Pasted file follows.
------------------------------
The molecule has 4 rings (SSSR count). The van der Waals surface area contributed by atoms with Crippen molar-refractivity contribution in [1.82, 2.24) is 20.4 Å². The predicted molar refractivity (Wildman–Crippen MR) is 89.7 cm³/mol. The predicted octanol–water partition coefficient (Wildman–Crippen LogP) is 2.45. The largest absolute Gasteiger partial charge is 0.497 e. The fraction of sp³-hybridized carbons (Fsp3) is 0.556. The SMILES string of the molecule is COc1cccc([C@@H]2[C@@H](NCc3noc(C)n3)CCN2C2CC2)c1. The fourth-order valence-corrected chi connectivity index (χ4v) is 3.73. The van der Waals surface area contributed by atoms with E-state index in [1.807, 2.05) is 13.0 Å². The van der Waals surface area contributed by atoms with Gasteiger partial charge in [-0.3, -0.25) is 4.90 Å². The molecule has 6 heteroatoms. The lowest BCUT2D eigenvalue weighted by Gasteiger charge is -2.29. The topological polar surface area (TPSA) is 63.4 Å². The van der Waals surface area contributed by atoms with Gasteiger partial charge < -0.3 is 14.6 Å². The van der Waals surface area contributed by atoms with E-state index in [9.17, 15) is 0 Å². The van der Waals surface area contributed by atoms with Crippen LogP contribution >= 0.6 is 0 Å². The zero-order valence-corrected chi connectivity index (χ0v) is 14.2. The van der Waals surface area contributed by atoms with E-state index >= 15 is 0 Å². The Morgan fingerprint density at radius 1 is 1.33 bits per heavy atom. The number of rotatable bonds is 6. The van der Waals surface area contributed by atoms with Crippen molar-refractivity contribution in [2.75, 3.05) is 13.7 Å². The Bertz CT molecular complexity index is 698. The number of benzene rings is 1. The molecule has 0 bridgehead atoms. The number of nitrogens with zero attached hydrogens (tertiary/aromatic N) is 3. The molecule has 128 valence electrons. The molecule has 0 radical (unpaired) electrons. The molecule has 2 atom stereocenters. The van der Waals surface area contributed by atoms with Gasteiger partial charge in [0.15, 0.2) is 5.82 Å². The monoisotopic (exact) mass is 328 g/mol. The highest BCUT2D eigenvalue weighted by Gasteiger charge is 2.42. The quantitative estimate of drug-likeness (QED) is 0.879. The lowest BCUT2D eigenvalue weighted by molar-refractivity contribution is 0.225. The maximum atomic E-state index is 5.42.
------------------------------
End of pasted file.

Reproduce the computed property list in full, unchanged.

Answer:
The molecule has 4 rings (SSSR count). The van der Waals surface area contributed by atoms with Crippen molar-refractivity contribution in [1.82, 2.24) is 20.4 Å². The predicted molar refractivity (Wildman–Crippen MR) is 89.7 cm³/mol. The predicted octanol–water partition coefficient (Wildman–Crippen LogP) is 2.45. The largest absolute Gasteiger partial charge is 0.497 e. The fraction of sp³-hybridized carbons (Fsp3) is 0.556. The SMILES string of the molecule is COc1cccc([C@@H]2[C@@H](NCc3noc(C)n3)CCN2C2CC2)c1. The fourth-order valence-corrected chi connectivity index (χ4v) is 3.73. The van der Waals surface area contributed by atoms with E-state index in [1.807, 2.05) is 13.0 Å². The van der Waals surface area contributed by atoms with Gasteiger partial charge in [-0.3, -0.25) is 4.90 Å². The molecule has 6 heteroatoms. The lowest BCUT2D eigenvalue weighted by Gasteiger charge is -2.29. The topological polar surface area (TPSA) is 63.4 Å². The van der Waals surface area contributed by atoms with Gasteiger partial charge < -0.3 is 14.6 Å². The van der Waals surface area contributed by atoms with E-state index in [9.17, 15) is 0 Å². The van der Waals surface area contributed by atoms with Crippen LogP contribution >= 0.6 is 0 Å². The zero-order valence-corrected chi connectivity index (χ0v) is 14.2. The van der Waals surface area contributed by atoms with E-state index >= 15 is 0 Å². The Morgan fingerprint density at radius 1 is 1.33 bits per heavy atom. The number of rotatable bonds is 6. The van der Waals surface area contributed by atoms with Crippen molar-refractivity contribution in [2.75, 3.05) is 13.7 Å². The Bertz CT molecular complexity index is 698. The number of benzene rings is 1. The molecule has 0 bridgehead atoms. The number of nitrogens with zero attached hydrogens (tertiary/aromatic N) is 3. The molecule has 128 valence electrons. The molecule has 0 radical (unpaired) electrons. The molecule has 2 atom stereocenters. The van der Waals surface area contributed by atoms with Gasteiger partial charge in [0.15, 0.2) is 5.82 Å². The monoisotopic (exact) mass is 328 g/mol. The highest BCUT2D eigenvalue weighted by Gasteiger charge is 2.42. The quantitative estimate of drug-likeness (QED) is 0.879. The lowest BCUT2D eigenvalue weighted by molar-refractivity contribution is 0.225. The maximum atomic E-state index is 5.42.